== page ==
STUDENT LIFE

Our students know how to think for themselves and outside the box. They speak up for what they believe in and for those who cannot. 

To walk into Bernard Zell Anshe Emet Day School is to feel like you’re coming home. Children, parents, and teachers alike are encouraged to learn, to grow, and not only to be themselves, but to become their best selves.
For more than 70 years, Bernard Zell has united Jewish learning and traditions with the most innovative and beneficial educational practices. We challenge our students to excel in core academic subjects, athletics and the arts by encouraging their interest in ideas and their enthusiasm for discovery. Our students are explorers and problem-solvers, learning ethical behavior and self-advocacy, recognizing how actions impact those around us.
At Bernard Zell, we embrace our differences and we support each other both in academics and daily lives. We honor and celebrate meaningful Jewish occasions and personal milestones. We’re just as much a community as a school, and new community members are always welcome.
As our students grow in knowledge, they grow as people. Finding their passions, understanding their Jewish identity, and preparing for success in the larger world.

Be Curious: The Latest Student News at Bernard Zell

Video: Community Hanukkah Project—Create Your Own Chagall Window
BZ Shinshinim, Eitam and Lihi
We invite you to take part in a community Hanukkah project—creating your own Chagall window—bringing together the light of the holiday and Jewish history. Students received an envelope today with materials and instructions. What better way to celebrate the ‘Festival of Lights’, than through the vibrant, jewel colors of Marc Chagall’s stained-glass windows. These windows are brought to life with the light that shines through them.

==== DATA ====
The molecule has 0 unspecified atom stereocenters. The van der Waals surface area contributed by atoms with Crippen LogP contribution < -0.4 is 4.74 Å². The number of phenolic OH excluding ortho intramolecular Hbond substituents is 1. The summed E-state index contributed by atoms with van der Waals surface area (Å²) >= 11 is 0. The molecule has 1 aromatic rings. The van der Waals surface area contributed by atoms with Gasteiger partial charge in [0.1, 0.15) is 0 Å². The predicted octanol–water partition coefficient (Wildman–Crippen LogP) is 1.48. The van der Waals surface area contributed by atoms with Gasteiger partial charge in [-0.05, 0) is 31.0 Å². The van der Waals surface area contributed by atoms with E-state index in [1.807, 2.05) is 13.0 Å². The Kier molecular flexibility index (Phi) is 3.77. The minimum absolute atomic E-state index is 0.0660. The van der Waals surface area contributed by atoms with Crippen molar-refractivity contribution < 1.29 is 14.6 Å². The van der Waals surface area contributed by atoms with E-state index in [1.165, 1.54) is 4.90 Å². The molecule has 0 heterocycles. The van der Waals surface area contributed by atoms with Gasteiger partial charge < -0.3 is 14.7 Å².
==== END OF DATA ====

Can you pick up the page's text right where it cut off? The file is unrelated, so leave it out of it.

Marc Chagall (1887-1985) was an amazingly joyful person with a positive outlook on life. His early years were in the Shtetl town of Vitebsk, which was, at the time, part of Russia. His family survived through pogroms and economic hardship, yet somehow he held on to the happy memories of life in a small, rural village. He was able to focus on the joyful moments, the connection to the land and simple pleasures. He saw light where many others would have seen darkness.
His parents supported him going to art school, and afterwards made his way to Paris to join the rich and diverse artist community there. Chagall was always proud of his Jewish heritage, especially in times when other artists in Paris hid their Jewish identity and chose to present this in his work. He loved working with stained glass, as this was a media that allowed sunlight to shine through the imagery he created. Some of his famous work is presented at The Art Institute of Chicago, the Hadassah Hospital in Jerusalem and in the Anshe Emet Synagogue hallway outside of Blum!
As we get closer to the holiday of Hanukkah, we remember our responsibility to spread light. We look forward to creating a BZ community window representing the light we all hope to bring to the world, in the spirit of “״בָּאנוּ חֹשֶךְ לְגָרֵשׁ - Banu Hoshech Le’Garesh - We came to drive away the darkness. 

Please send your window back to school in the envelope provided by December 12. You will find a woven container by Ms. Huston’s desk in which you can place it. 
Thank you for your participation in this community project!
The Fifth Annual Hanukkiah Contest Has Begun
Lisa Goodman, Learning Lab Coordinator
The fifth annual Hanukkiah Building Contest has begun! Students are encouraged to create a flameless and *kosher Menorah using any materials they have on hand—recyclables, art supplies, blocks, LEGOS, etc. Use your imagination and most importantly, Be Creative! 
Menorahs are due by Monday, December 12, and will be on display in the library (learning lab) for all to see. View or download this flyer for specific guidelines. We can't wait to see your creative designs! 
*For a menorah to be kosher, all eight candles should be on the same level, not some higher than the others. The candles should be set in a straight line (for example, not a semicircle or a zigzag pattern).